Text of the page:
To “reboot” the franchise—to make Star Trek great once again, it is as simpleas looking to the past. For a series to maintain such loyalty and passion overa forty-year span is unprecedented, but it’s slow death over the past ten yearshas been a result of ignoring those things that thrust it into the mainstream. For this, “The Old School” may be able to help. If we could encapsulate the three things that are important to us, that speak to the core of Trek and may help Mr. Abrams in his quest, they would be as follows.
First, stay true to the basic Star Trek canon.
For a series that has been around for forty years, it leaves a lot of impressions on pop-culture in its wake. In contrast, BattlestarGalactica was a one-season TV series from the seventies with little to no impact on pop-culture. Even so, Ronald D. Moore had to endure fallout from a legion of fans of the short-lived series when he re-imagined BSG in 2003. Considering the vast size of the fan base and popularity of Trek, manhandling what has come before would confuse tens of millions around the world who have enjoyed Star Trek for the past four decades. It would do more to alienate rather than create a welcoming film for old and new fans.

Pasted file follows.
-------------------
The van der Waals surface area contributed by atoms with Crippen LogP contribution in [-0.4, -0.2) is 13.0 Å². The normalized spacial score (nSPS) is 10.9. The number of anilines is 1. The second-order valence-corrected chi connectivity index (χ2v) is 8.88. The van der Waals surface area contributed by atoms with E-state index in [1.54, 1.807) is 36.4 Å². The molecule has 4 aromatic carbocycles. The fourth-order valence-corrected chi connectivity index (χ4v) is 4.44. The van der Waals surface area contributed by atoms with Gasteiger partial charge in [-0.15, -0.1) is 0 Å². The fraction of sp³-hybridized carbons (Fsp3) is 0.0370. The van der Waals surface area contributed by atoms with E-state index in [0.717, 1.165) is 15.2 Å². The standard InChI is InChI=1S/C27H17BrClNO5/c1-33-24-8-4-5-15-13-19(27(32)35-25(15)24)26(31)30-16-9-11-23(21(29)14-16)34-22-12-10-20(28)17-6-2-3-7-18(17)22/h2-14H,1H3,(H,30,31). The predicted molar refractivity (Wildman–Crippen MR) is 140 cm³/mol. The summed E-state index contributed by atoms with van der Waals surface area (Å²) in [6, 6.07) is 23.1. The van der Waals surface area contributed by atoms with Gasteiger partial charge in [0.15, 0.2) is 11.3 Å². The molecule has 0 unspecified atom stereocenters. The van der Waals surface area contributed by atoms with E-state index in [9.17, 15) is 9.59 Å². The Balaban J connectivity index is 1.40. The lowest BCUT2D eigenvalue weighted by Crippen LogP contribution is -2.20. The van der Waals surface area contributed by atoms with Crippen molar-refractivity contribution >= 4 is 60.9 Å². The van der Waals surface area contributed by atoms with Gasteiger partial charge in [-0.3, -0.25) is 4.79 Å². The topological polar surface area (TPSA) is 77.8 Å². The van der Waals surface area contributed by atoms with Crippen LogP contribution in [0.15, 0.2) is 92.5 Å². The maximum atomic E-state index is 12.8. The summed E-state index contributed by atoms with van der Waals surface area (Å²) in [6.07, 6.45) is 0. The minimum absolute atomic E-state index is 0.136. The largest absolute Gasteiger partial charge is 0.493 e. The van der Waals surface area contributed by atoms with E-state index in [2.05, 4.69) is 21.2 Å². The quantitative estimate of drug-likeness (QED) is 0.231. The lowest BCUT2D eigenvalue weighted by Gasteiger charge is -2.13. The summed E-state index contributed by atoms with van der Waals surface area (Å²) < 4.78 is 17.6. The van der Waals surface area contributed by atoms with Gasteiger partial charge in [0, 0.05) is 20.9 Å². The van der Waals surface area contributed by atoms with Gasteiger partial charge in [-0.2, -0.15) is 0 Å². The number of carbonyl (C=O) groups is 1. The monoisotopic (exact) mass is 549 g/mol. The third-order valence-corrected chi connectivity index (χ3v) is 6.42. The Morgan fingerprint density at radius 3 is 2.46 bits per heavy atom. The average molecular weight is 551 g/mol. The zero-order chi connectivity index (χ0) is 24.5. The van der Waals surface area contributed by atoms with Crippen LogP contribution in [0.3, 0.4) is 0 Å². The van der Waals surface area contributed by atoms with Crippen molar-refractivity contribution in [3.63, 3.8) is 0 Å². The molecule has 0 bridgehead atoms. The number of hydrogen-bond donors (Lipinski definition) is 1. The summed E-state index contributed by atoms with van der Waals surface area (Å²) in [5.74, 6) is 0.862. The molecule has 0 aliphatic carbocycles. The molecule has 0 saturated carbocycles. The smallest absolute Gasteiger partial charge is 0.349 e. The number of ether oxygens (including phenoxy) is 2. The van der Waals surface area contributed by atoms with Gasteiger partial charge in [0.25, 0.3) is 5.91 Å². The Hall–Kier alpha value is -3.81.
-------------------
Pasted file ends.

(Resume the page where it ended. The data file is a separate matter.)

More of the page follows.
By adhering to the basic canon a lot of the groundwork has already been accomplished with regards to gathering an audience. For a filmmaker this allows the glories of a work that is almost self-promoting. When the mainstream thinks of Star Trek they have certain pre-conceived ideas — some good and some bad. But in the end all publicity is good publicity and if the film is as magnificent as we hope, this word of mouth will only encourage people to slap down ten dollars at the theater. This doesn’t mean that the canon can’t be bent. There has been a rich history of writers messing with some things minor, and some major,in order to craft Trek into their image:
- In Star Trek III: The Search for Spock, Kirk orders one-quarter impulse while in spacedock. Seems a little fast to me. Thrusters maybe
- Klingons change their appearance
- Transwarp drive
- Many Trek Alien Races come and go, depending on the serie
- Character of Zefram Cochrane discrepancy in First Contact vs. TOS
Yet what didn’t change were the basic concepts of StarFleet, warp drive, the Romulans, Klingons, phasers, photon torpedoes, and all those things that seem to continue from TheOriginal Series through Enterprise. From an “Old School” perspective, keeping with the big picture and staying with the basic commonality that has existed throughout all incarnations of Trek will satisfy us and provide a great jumping off point for new fans
Second: Give us heroes.